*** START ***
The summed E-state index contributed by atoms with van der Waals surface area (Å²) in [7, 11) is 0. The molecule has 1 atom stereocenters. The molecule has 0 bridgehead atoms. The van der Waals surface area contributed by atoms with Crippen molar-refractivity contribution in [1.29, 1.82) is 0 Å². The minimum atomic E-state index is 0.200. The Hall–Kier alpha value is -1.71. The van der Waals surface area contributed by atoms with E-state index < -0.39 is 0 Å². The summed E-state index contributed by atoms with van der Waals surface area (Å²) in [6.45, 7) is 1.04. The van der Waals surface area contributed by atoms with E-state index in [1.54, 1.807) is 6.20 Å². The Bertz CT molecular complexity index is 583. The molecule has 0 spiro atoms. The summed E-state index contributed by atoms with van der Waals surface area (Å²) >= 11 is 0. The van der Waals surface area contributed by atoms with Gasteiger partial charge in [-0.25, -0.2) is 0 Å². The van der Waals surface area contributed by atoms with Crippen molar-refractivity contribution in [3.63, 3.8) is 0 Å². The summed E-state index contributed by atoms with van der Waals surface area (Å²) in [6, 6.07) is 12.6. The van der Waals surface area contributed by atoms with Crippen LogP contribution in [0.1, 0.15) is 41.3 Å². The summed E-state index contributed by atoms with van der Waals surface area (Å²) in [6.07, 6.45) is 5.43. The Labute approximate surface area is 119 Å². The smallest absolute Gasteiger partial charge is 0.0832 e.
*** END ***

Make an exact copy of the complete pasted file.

The summed E-state index contributed by atoms with van der Waals surface area (Å²) in [7, 11) is 0. The molecule has 1 atom stereocenters. The molecule has 0 bridgehead atoms. The van der Waals surface area contributed by atoms with Crippen molar-refractivity contribution in [1.29, 1.82) is 0 Å². The minimum atomic E-state index is 0.200. The Hall–Kier alpha value is -1.71. The van der Waals surface area contributed by atoms with E-state index < -0.39 is 0 Å². The summed E-state index contributed by atoms with van der Waals surface area (Å²) in [6.45, 7) is 1.04. The van der Waals surface area contributed by atoms with E-state index in [1.54, 1.807) is 6.20 Å². The Bertz CT molecular complexity index is 583. The molecule has 0 spiro atoms. The summed E-state index contributed by atoms with van der Waals surface area (Å²) >= 11 is 0. The van der Waals surface area contributed by atoms with Gasteiger partial charge in [-0.25, -0.2) is 0 Å². The van der Waals surface area contributed by atoms with Crippen molar-refractivity contribution in [3.63, 3.8) is 0 Å². The summed E-state index contributed by atoms with van der Waals surface area (Å²) in [6, 6.07) is 12.6. The van der Waals surface area contributed by atoms with Crippen LogP contribution in [0.1, 0.15) is 41.3 Å². The summed E-state index contributed by atoms with van der Waals surface area (Å²) in [6.07, 6.45) is 5.43. The Labute approximate surface area is 119 Å². The smallest absolute Gasteiger partial charge is 0.0832 e.